“…had come of age during the civil rights campaigns, the
Viet Nam war,
the draft resistance movement—all clearly defined issues in which right, as he
saw it, eventually triumphed. His legal experience had reinforced his belief
that even when the system is inadequate, the individual can eventually seek
redress. Now he was troubled to find that this was not always so: that when
government and industry are threatened, these two may close ranks, and, in self
protection, militate against the good of the public they are supposed to serve.
What happened in Michigan, he believed, involved subtle shifts in the power
structure so that bureaucrats ended up protecting corporate giants, not for
monetary gain (that might have been easy to prove) but to preserve their own authority
and status. Pitted against this was a little band of farmers who had been
abused by industry, and failed by their elected officials. Gary welcomed the chance to represent one of
them in court. There he believed justice would prevail.
The Poisoning of Michigan by Joyce Egginton page 289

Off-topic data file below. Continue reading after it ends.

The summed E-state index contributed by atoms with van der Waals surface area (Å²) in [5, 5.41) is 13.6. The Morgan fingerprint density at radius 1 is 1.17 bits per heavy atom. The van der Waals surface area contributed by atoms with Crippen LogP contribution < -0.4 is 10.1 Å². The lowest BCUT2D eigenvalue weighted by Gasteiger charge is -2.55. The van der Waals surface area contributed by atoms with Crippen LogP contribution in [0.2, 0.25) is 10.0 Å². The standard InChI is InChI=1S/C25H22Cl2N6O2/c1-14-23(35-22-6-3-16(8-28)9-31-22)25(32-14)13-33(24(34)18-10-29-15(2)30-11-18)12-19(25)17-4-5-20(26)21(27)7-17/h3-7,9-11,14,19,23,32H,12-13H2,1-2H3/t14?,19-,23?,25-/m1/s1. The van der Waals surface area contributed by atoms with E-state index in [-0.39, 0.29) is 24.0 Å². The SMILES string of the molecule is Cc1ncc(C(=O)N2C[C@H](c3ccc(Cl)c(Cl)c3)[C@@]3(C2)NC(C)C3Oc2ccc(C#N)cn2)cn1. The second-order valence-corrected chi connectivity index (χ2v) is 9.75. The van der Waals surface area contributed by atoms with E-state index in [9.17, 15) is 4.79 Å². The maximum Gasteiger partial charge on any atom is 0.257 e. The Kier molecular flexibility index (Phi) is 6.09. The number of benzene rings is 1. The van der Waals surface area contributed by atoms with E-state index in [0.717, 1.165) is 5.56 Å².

This is the book I’ve been working on. Managed to find a cheap, really cheap library discard. Stumbled across the story just by chance in a TV movie that was made back the eighties. I thought the movie was brutal. More about the book later. But take my last entry. If we could see at the blazing starlight level whether something was sick or well, there’d be no question. No way to hide. No polite fictions.
And justice did not prevail. In light of the current tight symbiosis between big ag, big chemical represented by the likes of Dow and Monsanto and the politicians that are supposed to represent us, I think I need to find my copy of the Monkey Wrench Gang.